Jacob has a dentist appointment less than a week after Halloween. His favorite candy is Butterfinger. You know, the kind that really sticks in your teeth? He said he’s going to get all the Butterfingers he can, and he’s not sharing any candy with me this year. First of all, hello, I gave birth to you kid! I deserve some candy for that ordeal (and believe me, it was an ordeal!). I guess he figures he gave me enough of his candy during the first 7 years of his life to make up for it. I say as long as I still have the scars, I should get some candy! But I digress (what else is new, right?).
So back to the dentist appointment. What was I thinking making it just days after Halloween? I could, of course, say “forget the candy! Let’s do something else instead!” Yeah, right. That would go over real well! I mean, take a look at this video and how kids reacted to such a suggestion. Do you think your kids would go for that?
I can’t even imagine my son’s reaction if I told him there would be no candy for Halloween! Honestly, I’d be sad too. I love trick or treating! Um, I mean, I love taking my son trick or treating! It’s totally one of the best things about having a kid! Come on, you know you thought they same thing when your kid was old enough to start the candy-begging ritual.
Crest: A Better Solution to a Halloween Without Candy
Rather than ban candy from your house (and your child’s mouth), how about you just take some extra time to make sure those teeth are clean after eating the ooey gooey goodness? Crest and Oral-B can help with that! Those are the two most trusted names in oral health care, at least in my household. Check out some dentist inspired solutions from Crest Pro-Health . They have a great section on cavities, including:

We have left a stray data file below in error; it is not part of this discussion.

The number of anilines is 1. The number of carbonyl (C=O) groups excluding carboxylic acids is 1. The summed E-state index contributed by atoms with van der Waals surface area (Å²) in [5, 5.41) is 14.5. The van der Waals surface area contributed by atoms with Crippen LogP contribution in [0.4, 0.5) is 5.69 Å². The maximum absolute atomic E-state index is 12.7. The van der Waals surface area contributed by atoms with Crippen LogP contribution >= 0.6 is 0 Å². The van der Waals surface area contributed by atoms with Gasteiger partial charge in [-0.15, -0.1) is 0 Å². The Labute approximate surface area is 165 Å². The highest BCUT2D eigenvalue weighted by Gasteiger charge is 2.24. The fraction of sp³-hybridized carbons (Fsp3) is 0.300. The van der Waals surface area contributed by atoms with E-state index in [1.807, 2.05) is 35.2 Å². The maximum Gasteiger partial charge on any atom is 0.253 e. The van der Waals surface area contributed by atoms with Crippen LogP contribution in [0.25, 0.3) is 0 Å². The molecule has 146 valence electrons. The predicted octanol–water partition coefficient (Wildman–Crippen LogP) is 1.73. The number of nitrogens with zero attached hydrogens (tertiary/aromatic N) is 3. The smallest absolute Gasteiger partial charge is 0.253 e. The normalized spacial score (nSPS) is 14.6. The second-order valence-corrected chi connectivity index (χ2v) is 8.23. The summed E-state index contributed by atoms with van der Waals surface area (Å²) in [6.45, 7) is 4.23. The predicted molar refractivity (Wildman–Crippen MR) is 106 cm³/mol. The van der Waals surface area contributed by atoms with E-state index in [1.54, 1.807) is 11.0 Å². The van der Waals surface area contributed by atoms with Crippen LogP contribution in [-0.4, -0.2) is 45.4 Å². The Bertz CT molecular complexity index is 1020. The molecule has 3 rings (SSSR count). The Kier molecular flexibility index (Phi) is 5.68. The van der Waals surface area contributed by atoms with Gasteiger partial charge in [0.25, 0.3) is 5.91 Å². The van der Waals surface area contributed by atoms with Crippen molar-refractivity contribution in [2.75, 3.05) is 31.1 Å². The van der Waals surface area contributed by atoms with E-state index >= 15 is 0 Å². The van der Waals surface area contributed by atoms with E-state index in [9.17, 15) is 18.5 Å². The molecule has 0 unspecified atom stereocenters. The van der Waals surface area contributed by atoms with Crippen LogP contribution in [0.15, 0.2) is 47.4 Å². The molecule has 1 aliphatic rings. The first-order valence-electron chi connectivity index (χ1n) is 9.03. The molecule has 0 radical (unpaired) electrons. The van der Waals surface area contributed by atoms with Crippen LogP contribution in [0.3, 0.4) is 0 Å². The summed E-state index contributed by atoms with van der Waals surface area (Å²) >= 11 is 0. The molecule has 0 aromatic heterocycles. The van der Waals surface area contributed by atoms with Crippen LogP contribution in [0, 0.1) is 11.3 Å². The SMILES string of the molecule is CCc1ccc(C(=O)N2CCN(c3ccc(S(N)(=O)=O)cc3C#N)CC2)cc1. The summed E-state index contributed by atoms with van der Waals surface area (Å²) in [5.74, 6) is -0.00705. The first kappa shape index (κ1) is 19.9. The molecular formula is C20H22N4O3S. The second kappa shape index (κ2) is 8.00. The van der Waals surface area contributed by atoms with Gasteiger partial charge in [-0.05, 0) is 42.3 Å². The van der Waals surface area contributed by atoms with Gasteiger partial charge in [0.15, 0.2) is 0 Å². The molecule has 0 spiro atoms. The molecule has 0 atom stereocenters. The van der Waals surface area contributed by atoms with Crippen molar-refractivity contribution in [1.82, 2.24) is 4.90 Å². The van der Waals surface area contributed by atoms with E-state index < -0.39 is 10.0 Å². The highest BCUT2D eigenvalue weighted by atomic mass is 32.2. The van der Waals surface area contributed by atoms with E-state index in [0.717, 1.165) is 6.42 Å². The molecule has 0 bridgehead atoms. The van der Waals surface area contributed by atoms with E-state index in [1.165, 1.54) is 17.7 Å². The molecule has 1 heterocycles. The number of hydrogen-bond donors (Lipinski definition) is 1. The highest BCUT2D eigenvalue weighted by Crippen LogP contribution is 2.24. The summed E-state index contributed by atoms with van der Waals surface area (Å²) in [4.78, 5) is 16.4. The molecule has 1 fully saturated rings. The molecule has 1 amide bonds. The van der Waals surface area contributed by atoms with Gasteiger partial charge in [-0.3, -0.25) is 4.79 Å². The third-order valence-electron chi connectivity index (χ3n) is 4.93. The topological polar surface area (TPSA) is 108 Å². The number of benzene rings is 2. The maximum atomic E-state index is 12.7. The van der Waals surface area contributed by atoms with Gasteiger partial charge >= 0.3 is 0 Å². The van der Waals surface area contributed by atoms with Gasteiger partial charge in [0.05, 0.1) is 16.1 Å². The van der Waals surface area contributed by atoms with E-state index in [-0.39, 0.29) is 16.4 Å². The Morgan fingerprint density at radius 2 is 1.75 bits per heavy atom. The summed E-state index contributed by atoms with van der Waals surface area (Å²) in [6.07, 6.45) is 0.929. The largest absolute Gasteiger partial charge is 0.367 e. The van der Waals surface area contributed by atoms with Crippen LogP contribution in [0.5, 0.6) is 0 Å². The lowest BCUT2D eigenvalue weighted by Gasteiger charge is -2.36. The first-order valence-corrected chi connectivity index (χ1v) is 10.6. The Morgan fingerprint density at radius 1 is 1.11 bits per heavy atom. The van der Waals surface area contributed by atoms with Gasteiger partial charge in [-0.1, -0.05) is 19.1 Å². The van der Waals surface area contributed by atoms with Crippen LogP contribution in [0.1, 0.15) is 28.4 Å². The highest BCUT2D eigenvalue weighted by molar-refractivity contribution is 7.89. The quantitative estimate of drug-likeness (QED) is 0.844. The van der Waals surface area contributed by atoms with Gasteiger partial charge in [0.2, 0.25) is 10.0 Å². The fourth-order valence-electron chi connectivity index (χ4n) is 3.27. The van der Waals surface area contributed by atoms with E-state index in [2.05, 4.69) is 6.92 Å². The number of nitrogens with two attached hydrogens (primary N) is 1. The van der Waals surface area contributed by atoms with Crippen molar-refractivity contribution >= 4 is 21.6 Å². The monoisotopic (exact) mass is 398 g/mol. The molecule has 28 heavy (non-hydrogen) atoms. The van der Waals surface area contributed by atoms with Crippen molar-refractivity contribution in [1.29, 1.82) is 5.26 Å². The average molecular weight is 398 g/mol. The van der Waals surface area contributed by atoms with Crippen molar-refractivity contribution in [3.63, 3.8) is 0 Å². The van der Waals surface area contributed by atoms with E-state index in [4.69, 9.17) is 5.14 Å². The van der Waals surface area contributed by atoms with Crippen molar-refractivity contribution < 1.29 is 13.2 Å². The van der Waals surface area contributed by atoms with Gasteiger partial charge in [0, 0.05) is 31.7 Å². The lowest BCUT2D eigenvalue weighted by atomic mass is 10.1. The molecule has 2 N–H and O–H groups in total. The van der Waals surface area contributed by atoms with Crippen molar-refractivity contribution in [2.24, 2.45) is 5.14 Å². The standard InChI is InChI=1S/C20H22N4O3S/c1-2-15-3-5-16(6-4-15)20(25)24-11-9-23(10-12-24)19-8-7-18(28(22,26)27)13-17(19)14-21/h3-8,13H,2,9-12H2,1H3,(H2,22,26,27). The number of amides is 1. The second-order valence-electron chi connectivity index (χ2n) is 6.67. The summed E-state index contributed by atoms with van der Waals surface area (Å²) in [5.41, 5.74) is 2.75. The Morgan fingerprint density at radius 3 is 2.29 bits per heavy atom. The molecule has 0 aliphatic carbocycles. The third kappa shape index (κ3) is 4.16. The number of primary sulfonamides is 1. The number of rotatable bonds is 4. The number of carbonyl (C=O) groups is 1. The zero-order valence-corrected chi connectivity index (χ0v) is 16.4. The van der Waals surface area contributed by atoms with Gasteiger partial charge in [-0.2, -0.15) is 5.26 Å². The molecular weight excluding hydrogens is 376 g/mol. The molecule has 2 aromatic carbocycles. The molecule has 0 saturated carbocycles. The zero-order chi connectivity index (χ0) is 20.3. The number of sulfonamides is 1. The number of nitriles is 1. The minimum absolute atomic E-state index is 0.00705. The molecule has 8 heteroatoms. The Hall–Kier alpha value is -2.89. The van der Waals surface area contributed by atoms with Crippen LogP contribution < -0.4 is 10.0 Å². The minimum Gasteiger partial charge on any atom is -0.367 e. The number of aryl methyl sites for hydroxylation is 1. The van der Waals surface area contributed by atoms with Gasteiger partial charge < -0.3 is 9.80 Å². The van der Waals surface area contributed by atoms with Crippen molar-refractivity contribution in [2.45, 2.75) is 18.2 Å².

- Signs and symptoms of cavities
- How to prevent cavities
- How to easy the pain from a cavity
- What to expect from treatment
- The different types of fillings.
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Perhaps a bigger question for health-conscious parents and guardians is whether and how to moderate kids’ candy consumption. Some, seeing Halloween as a special time to indulge, have no qualms about letting the kids enjoy the gluttony. Others prefer to set limits – x number of pieces per day, for instance, or only after dinner – while others let their child choose a portion to keep and then get rid of the rest, perhaps through a local dentist’s candy buy-back.
I think setting limits is a good idea. I let my son splurge on Halloween. He’s not really a massive candy eater though, so a “splurge” to him is 5 pieces. Then after that, we moderate. He’s never even finished all his candy yet though. We always end up with some left by Christmas time! I do like the idea of a dentist buy back!